So if yesterday was fun day then today is chore day. In the ongoing effort to tidy up the house and discard things we don't want to take with us when we move, both of us are tackling a couple of our problem areas today. Scoob is back in the garage shredding papers. (I still have no idea where all the papers came from or were stored, but he's dealing with it.)
So far I've tackled my ever-growing stack of magazines. It seems I always dog-ear pages for things I like for decorating or organizational tips and recipes I'd like to try. Unfortunately, once I read the magazine I set it aside and completely forget about it. So I've reviewed about a year's worth of magazines—turns out I'm really not interested in about ⅓ of the things I'd marked. Then I cut out the pages for the things I am still interested in and file them by personal care, clothes, household, recipes, and organization.
The recipes folder is way too full people. I'm going to have to start trying some of these recipes so I can separate the keepers from the what-the-hell-was-I-thinking ones.
I did come across this tip for getting rid of old electronics and gadgets—list them at Gazelle. You tell them what you want to get rid off (an old digital camera, for example) and it's condition, Gazelle shows you the current retail value and makes an offer. If you accept their offer, Gazelle sends you a post paid box and you ship it to them. Once they receive and inspect the device, you get your check. You can also choose to donate your check. Sounds simple enough to me. I can think of a few gadgets around the house that we could get rid of, and if we can actually get some cash out of it I think Scoob will be more willing to part with some things.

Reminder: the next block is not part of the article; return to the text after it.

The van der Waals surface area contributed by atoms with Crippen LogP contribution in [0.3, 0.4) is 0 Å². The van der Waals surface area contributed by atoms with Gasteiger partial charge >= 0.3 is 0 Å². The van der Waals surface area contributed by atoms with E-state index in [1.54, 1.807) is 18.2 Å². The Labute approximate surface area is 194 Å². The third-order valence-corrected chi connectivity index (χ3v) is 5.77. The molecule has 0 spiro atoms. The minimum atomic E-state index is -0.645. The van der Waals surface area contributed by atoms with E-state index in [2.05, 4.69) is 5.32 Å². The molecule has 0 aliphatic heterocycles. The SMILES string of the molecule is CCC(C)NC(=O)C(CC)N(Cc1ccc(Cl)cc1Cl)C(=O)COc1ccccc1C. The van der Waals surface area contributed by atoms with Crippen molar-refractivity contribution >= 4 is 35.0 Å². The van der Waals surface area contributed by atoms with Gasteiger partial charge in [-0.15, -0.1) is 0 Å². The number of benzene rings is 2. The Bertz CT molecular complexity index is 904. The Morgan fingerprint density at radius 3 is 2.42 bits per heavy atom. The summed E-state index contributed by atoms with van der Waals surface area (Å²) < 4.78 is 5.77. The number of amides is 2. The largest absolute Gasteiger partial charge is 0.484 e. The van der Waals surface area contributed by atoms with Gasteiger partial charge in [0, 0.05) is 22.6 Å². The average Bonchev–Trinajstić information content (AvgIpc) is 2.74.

More than a couple of the blogs I read have started talking about plans for a vegetable garden and I thought this tip from a magazine might be helpful—try hanging non-breakable red Christmas ornaments on tomato plants early in the season to fool the birds. When they find the hard ornaments instead of juicy fruits they'll supposedly abandon their efforts by the time the real fruits are ripe. Does it really work? Who knows, but it sounds plausible.